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Face And Head Involvement
When an outbreak of shingles occurs on the head or face, it also typically is found on one side of the scalp, face, mouth or neck or in one eye or ear. As with the rash on the body, the location corresponds to a reactivation of the virus within a nerve. The nerves that supply sensation and motor function to the head and face are called cranial nerves. In addition to causing a painful, blistering red skin rash on the face or head, shingles involving a cranial nerve may cause weakness of the corresponding face muscles. Shingles involving the inside of the mouth or ear may cause ulcers and problems with taste or hearing.
- When an outbreak of shingles occurs on the head or face, it also typically is found on one side of the scalp, face, mouth or neck or in one eye or ear.
- In addition to causing a painful, blistering red skin rash on the face or head, shingles involving a cranial nerve may cause weakness of the corresponding face muscles.
Other Complications Of Shingles
If the shingles rash appears around the eye or forehead, it can cause eye infections and temporary or permanent loss of vision. If the shingles virus attacks the ear, people may develop hearing or balance problems. In rare cases, the shingles virus may attack the brain or spinal cord. These complications can often be prevented by beginning treatment for shingles as soon as possible.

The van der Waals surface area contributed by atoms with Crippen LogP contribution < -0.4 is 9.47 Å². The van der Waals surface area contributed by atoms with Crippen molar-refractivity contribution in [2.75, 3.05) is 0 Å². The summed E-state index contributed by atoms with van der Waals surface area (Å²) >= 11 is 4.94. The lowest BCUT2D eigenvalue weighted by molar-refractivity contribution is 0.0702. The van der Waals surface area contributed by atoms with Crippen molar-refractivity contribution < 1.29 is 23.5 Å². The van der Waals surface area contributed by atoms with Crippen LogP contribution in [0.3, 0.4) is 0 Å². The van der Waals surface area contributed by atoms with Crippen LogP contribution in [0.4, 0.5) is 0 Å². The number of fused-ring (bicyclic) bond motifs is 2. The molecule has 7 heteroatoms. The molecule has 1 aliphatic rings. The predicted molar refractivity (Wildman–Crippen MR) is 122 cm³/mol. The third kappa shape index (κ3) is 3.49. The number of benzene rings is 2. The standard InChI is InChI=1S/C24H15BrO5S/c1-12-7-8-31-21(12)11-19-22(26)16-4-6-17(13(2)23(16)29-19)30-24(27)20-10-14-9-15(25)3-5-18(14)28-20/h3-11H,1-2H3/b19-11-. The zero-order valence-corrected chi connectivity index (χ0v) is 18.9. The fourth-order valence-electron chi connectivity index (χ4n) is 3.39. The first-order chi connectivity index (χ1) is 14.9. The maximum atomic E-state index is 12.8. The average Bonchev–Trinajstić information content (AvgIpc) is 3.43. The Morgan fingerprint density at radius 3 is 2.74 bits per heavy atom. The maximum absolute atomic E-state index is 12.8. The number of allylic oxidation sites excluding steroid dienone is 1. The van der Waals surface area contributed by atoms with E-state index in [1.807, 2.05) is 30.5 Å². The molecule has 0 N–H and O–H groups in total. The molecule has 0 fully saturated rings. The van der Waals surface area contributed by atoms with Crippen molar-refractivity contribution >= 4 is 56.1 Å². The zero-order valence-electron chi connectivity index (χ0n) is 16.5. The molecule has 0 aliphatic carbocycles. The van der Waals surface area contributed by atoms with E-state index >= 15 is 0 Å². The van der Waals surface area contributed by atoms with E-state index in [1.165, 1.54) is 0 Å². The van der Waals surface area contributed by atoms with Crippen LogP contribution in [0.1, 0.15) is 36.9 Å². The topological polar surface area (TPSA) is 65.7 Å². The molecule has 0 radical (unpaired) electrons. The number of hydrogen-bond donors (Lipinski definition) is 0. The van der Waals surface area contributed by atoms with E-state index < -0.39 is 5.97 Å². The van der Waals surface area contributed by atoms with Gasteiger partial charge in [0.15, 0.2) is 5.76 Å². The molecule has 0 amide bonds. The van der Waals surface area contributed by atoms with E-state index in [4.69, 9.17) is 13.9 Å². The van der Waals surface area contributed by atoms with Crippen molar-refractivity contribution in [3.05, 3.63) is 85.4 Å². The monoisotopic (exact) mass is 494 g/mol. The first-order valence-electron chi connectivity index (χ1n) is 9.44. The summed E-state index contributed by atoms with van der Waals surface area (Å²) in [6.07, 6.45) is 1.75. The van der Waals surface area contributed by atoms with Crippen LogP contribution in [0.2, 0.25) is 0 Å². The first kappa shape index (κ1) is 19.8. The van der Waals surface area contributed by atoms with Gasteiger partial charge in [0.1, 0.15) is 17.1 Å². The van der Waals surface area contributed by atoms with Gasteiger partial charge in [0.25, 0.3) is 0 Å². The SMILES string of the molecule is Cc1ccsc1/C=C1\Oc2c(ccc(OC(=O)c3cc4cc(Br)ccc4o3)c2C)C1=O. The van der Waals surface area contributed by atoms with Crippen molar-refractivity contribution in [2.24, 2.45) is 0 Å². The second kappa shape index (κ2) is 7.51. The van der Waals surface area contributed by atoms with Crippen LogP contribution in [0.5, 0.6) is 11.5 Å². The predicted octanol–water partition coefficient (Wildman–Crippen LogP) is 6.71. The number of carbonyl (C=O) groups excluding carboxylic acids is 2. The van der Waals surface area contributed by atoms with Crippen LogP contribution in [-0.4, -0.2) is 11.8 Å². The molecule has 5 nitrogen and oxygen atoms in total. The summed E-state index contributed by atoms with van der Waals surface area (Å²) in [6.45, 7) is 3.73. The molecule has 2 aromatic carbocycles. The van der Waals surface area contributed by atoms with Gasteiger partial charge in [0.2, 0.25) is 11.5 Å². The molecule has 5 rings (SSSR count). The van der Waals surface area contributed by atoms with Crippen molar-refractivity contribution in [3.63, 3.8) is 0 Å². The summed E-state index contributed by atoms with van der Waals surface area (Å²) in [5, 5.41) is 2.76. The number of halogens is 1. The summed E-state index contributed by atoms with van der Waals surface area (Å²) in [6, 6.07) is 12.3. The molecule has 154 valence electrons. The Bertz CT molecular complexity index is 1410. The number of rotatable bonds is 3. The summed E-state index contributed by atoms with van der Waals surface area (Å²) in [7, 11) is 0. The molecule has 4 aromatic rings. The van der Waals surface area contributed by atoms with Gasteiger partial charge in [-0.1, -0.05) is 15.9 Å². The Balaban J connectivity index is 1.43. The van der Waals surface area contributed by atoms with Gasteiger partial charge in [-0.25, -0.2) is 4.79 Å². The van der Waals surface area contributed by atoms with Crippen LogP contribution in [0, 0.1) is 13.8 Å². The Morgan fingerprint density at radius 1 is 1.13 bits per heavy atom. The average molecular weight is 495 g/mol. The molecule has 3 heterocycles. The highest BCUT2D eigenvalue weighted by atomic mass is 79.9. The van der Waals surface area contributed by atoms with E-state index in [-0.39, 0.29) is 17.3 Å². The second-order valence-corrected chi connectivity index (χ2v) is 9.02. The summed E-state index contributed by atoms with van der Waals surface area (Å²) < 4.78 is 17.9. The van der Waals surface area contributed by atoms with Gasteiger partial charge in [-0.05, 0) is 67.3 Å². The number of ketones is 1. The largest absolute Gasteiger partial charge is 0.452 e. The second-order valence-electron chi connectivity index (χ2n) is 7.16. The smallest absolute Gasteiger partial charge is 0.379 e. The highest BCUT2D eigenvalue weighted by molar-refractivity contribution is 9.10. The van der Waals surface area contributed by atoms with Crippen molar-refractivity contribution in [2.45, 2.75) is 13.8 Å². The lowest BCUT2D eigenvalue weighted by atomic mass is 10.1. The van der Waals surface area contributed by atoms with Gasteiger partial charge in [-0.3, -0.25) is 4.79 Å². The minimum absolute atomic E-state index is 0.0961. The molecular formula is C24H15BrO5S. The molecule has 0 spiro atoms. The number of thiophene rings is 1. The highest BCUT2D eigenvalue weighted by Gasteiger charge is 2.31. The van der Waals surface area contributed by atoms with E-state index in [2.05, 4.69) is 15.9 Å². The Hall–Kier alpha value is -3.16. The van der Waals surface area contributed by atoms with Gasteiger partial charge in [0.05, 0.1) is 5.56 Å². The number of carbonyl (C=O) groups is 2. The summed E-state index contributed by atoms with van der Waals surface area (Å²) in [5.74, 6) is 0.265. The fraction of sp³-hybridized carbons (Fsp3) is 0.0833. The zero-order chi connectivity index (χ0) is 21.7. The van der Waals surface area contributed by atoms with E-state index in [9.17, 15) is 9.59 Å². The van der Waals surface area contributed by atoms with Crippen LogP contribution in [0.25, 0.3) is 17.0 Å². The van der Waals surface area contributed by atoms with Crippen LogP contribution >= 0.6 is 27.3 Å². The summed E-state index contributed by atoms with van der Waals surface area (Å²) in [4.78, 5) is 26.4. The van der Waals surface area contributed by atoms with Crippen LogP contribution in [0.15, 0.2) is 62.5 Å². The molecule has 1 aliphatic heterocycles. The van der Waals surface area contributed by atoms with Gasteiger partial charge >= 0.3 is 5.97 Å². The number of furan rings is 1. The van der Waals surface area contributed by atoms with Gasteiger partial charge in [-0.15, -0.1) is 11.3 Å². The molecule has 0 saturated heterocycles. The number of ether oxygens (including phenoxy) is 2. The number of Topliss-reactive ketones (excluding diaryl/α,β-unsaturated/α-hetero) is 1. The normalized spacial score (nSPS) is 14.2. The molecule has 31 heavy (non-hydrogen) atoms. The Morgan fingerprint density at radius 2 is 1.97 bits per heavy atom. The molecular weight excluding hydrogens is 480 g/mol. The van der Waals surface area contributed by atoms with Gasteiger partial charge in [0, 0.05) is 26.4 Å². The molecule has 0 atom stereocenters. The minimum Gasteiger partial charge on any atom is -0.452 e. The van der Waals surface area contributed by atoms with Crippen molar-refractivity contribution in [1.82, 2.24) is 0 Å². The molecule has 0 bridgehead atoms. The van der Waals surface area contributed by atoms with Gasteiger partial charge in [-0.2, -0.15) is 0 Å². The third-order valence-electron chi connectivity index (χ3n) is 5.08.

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Who Should Not Get The Vaccine
Do not get the shingles vaccine if:
- You have a severe allergic reaction, such as anaphylaxis, to any ingredient of a vaccine or to a previous dose of Shingrix
- You have shingles now.
You are sick with an illness and a fever of 101Â°F or higher.
- You should also consider delaying the vaccine if you are pregnant or breastfeeding. Not enough is known about its safety for expectant and lactating women.
- You have had a negative test for varicella this would be uncommon for adults eligible for the vaccine, as most adults worldwide ages 50 and older have been exposed to the virus. You do not have to be tested before getting the vaccine.
Month Three To Multiple Years: Long
Most peoples pain decreases within two to three months, but for some the pain lingers longer. That persistent pain, called postherpetic neuralgia, is the most common complication of shingles, impacting up to 18% of folks with the infection. PHN develops when nerve fibers are damaged at the site of the shingles rash. The pain may be constant or intermittent, moderate, severe or even incapacitatingand it may last for months or even years. Its experienced as burning, itching, a stabbing pain or an altered sensation, says Dr. Rosen. While anyone can suffer with post herpetic neuralgia, your risk increases with age and with a history of chronic illness, such as asthma or diabetes.
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Check If You Have Shingles
The first signs of shingles can be:
- a tingling or painful feeling in an area of skin
- a headache or feeling generally unwell
A rash will appear a few days later.